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Trump's Harm to Central Americans

Central American News
Trump's Harm to Central Americans
By Central American News • Issue #117 • View online

Dear Readers,
It will not be news to you to know that the U.S. president has tremendous power over the lives of Central American people in the United States and in Central America itself. As the U.S. election day approaches, Central Americans have been watching out for who will occupy the seat of the Oval Office for the next four years, many recognizing that there is no perfect choice. Indeed, Biden has an unfriendly track record, to say the least, with regards to immigrants. Yet, President Trump has beaten records of harm inflicted to Central Americans both in his words and actions during his mandate.
Trump normalized hateful anti-immigrant narratives and accelerated a trend of anti-immigrant and anti-asylum policies, including the infamous family separations, of which he showed no sign of regret. In past years, he has also directly insulted our countries and leveraged U.S. economic power to pressure Guatemala, Honduras and El Salvador into signing “asylum deals” with the U.S. In terms of indirect influence, he also set a poor example of democracy, transparency, and respect for the press for governments worldwide.
In this context, the majority of the catch-all category of the “Latino vote” appear to favor Biden, and some have campaigned for Democrats in swing states. Girls as young as 10 feel compelled to campaign so that their mothers do not get deported – Salvadoran girl Marilyn created a Facebook page to campaign for TPS and migrants (and for Biden).
Have a great reading of our Central American newsletter.
Niña tepesiana
Marilyn is a 10-year-old Salvadoran girl who is leading a campaign in Washington D.C. to protect immigrants from deportation and her mother, who has Temporary Protection Status (TPS). She “calls to join the struggle, to not be afraid and she defends the legacy that immigrants, like her mother and uncle, have given to the United States”. Marilyn shares photos of her activism on Facebook.
📰 Irwin County Detention Center: More women detained at Georgia’s Irwin County Detention Center have come forward with allegations of medical abuse and non-consensual procedures.
📰 Asylum Seekers: Asylum seekers at the US-Mexico border await a US Supreme Court decision, hoping it will overturn the “Remain in Mexico” program. // Immigration and Customs Enforcement (ICE) officials tortured asylum seekers in Mississippi detention to make them sign their own removal orders.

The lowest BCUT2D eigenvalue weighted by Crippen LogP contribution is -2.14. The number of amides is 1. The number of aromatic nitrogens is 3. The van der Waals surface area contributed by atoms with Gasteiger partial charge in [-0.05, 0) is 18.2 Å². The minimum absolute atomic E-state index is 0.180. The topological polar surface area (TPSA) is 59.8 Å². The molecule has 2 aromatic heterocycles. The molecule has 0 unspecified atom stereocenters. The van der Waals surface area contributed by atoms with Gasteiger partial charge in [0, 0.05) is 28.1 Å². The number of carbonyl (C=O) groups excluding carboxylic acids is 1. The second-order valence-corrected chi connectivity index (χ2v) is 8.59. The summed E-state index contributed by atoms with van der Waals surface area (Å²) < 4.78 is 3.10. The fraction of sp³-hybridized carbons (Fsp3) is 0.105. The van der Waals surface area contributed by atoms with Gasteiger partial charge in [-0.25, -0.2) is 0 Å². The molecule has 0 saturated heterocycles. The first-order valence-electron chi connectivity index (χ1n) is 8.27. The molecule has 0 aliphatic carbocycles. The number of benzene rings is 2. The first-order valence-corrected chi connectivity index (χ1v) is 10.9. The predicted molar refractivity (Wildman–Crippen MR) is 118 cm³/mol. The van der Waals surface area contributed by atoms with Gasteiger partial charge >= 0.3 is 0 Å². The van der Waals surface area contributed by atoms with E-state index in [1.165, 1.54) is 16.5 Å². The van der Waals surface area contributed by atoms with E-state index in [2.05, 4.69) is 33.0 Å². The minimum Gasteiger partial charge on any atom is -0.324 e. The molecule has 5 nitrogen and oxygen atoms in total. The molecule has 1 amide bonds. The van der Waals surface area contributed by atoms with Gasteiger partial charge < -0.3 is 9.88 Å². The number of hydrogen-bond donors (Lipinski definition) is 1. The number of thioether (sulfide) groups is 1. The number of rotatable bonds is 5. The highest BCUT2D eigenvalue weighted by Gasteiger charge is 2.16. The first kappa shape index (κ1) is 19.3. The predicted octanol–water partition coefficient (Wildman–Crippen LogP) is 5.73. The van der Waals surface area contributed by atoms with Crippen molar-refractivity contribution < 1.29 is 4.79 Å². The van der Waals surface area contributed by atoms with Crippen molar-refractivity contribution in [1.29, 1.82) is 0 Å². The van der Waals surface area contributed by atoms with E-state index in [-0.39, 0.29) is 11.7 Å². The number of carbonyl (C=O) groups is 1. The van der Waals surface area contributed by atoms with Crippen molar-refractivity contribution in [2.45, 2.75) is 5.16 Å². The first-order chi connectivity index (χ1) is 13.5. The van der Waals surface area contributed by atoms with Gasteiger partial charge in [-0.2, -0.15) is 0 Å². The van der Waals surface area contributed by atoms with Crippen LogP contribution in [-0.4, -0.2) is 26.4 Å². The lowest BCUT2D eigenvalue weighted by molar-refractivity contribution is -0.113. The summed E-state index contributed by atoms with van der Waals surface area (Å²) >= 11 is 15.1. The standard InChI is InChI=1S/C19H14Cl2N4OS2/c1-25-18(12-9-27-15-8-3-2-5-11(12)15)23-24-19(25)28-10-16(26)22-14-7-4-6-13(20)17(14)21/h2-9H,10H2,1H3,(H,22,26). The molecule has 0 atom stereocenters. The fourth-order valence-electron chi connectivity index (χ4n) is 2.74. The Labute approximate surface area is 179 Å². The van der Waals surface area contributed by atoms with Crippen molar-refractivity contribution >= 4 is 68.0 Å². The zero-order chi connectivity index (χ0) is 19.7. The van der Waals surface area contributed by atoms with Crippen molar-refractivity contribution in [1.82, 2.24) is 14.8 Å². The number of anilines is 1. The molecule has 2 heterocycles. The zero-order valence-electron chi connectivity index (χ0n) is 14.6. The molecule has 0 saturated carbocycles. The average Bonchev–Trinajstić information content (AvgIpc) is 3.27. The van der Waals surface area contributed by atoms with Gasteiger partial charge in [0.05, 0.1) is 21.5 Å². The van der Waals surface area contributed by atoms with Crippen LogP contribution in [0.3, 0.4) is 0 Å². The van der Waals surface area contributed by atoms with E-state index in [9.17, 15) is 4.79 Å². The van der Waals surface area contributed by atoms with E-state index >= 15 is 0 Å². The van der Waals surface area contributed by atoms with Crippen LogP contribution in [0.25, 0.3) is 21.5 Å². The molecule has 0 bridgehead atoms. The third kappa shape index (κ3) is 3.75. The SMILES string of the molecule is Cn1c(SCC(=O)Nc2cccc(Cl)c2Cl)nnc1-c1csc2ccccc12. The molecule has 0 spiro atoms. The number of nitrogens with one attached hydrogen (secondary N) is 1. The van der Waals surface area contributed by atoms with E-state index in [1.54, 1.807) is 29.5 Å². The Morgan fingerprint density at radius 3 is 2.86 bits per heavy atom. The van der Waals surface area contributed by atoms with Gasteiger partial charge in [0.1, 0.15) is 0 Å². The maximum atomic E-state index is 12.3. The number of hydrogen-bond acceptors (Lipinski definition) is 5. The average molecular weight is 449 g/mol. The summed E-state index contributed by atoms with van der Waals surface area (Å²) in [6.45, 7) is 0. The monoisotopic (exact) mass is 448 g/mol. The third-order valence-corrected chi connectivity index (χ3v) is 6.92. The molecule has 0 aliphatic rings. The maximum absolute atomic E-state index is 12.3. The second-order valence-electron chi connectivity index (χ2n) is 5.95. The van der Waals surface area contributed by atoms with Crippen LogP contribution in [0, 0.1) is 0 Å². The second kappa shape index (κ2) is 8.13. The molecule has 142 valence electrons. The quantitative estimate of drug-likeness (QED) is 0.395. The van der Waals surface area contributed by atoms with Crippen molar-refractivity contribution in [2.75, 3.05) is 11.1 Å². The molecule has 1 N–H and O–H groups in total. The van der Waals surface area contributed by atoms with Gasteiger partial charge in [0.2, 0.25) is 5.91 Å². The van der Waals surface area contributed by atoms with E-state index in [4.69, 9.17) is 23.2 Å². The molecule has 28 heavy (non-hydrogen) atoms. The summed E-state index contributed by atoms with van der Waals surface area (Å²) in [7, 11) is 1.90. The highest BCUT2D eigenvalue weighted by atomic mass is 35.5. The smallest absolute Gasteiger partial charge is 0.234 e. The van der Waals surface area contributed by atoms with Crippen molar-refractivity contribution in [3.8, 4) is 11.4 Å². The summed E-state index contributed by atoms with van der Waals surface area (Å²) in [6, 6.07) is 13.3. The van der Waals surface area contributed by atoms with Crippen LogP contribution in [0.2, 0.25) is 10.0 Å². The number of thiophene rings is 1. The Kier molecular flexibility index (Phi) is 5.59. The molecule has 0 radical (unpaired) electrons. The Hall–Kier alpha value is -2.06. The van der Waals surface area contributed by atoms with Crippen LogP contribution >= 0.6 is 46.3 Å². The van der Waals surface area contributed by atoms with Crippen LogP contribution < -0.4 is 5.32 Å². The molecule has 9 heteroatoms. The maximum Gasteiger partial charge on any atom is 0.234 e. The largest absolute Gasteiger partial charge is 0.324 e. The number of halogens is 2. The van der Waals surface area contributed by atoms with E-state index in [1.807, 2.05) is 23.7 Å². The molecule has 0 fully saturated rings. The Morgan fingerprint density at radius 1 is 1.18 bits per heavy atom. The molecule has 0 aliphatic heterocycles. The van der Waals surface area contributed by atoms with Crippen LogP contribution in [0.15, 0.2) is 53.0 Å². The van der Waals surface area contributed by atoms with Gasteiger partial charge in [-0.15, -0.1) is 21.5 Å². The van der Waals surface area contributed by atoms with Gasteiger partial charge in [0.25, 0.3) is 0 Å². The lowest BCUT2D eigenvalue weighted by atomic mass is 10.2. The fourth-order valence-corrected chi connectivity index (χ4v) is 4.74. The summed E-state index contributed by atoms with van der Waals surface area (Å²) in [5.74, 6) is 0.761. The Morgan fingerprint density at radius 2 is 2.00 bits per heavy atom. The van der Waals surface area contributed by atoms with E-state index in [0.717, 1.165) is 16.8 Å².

📰 Family Separations: Lawyers are having difficulty locating the parents of the 545 migrant children who were separated by U.S. officials at the southern border. Pope Francis calls the Trump administration’s family separation policy “cruelty of the highest form.” White House officials claim that migrant children have not been reunited with their parents because parents do not want their children back
📰 Trump on Immigration: Trump denies the severity of his administration’s zero tolerance policies that incarcerated and separated migrant families, furthering his characterization of migrants as criminals and “bad people.”
📰 DHS: The four progressive congresswomen nicknamed “The Squad” have called for a United Nations investigation into the human rights abuses committed by the Department of Homeland Security regarding migrants.

📰 November Election: Belize’s two main political parties, the People’s United Party (PUP) and the United Democratic Party (UDP), have each officially elected new party leaders in preparation for the upcoming general elections
📰 PlanBelize: PUP has launched their manifesto of political plans, called PlanBelize, which outlines their campaign promises from indigenous peoples’ rights to healthcare. 
📰 COVID-19: An outbreak of the virus has led to the Belize City magistrate court shutting down for at least 2 weeks // Travel by land and sea remains closed due to COVID-19.

El Salvador
📰 Insecurity: The homicide rate has been steadily increasing in the past four months, reaching 5.1 homicides per day in the first 22 days of October. Gang members would have been blocking the access of Uber drivers in 10 neighborhoods.
📰 Press: President Bukele (as well as Trump, Bolsonaro and AMLO) was pinned at the Inter-American Press Society for “practices of disqualification and stigmatization against journalists and media, often inciting violence” and for “use of troll networks.”
📰 Politics: The former Minister of Finance had resigned in July as he was pressured to pursue Bukele’s opponents, reveals El Faro. // Lawmakers are in favor of punishing with prison those who decide on putting military barriers (in the context of COVID-19 spread) without the consent of mayors.